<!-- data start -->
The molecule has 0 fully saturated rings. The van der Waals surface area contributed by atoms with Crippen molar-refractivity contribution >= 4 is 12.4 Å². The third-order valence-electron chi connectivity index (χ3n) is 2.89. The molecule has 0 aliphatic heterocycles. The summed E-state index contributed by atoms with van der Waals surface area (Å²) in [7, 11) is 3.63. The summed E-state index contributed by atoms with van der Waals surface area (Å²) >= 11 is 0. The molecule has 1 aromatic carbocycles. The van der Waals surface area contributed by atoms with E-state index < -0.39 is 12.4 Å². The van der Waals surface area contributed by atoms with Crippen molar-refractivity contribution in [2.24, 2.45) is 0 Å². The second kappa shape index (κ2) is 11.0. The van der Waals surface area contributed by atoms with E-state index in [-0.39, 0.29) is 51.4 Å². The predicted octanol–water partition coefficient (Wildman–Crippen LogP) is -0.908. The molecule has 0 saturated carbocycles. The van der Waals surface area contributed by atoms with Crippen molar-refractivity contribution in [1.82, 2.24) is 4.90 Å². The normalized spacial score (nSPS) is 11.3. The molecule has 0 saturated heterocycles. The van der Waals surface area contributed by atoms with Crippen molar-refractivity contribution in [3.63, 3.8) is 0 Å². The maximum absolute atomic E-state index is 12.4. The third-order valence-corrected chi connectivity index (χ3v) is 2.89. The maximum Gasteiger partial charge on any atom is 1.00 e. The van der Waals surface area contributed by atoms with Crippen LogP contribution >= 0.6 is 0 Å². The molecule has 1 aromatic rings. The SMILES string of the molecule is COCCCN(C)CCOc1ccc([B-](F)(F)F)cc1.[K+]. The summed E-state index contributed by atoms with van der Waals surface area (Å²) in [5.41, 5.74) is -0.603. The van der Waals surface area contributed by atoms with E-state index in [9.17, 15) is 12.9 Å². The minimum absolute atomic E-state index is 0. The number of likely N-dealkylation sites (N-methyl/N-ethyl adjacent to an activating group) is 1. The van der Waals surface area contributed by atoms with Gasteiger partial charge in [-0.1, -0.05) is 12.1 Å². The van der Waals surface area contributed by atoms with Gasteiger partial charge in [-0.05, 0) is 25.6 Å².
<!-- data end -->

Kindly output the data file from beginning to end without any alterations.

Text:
The molecule has 0 fully saturated rings. The van der Waals surface area contributed by atoms with Crippen molar-refractivity contribution >= 4 is 12.4 Å². The third-order valence-electron chi connectivity index (χ3n) is 2.89. The molecule has 0 aliphatic heterocycles. The summed E-state index contributed by atoms with van der Waals surface area (Å²) in [7, 11) is 3.63. The summed E-state index contributed by atoms with van der Waals surface area (Å²) >= 11 is 0. The molecule has 1 aromatic carbocycles. The van der Waals surface area contributed by atoms with E-state index < -0.39 is 12.4 Å². The van der Waals surface area contributed by atoms with Crippen molar-refractivity contribution in [2.24, 2.45) is 0 Å². The second kappa shape index (κ2) is 11.0. The van der Waals surface area contributed by atoms with E-state index in [-0.39, 0.29) is 51.4 Å². The predicted octanol–water partition coefficient (Wildman–Crippen LogP) is -0.908. The molecule has 0 saturated carbocycles. The van der Waals surface area contributed by atoms with Crippen molar-refractivity contribution in [1.82, 2.24) is 4.90 Å². The normalized spacial score (nSPS) is 11.3. The molecule has 0 saturated heterocycles. The van der Waals surface area contributed by atoms with Crippen molar-refractivity contribution in [3.63, 3.8) is 0 Å². The maximum absolute atomic E-state index is 12.4. The third-order valence-corrected chi connectivity index (χ3v) is 2.89. The maximum Gasteiger partial charge on any atom is 1.00 e. The van der Waals surface area contributed by atoms with Crippen LogP contribution >= 0.6 is 0 Å². The molecule has 1 aromatic rings. The SMILES string of the molecule is COCCCN(C)CCOc1ccc([B-](F)(F)F)cc1.[K+]. The summed E-state index contributed by atoms with van der Waals surface area (Å²) in [5.41, 5.74) is -0.603. The van der Waals surface area contributed by atoms with E-state index in [9.17, 15) is 12.9 Å². The minimum absolute atomic E-state index is 0. The number of likely N-dealkylation sites (N-methyl/N-ethyl adjacent to an activating group) is 1. The van der Waals surface area contributed by atoms with Gasteiger partial charge in [-0.1, -0.05) is 12.1 Å². The van der Waals surface area contributed by atoms with Gasteiger partial charge in [-0.05, 0) is 25.6 Å².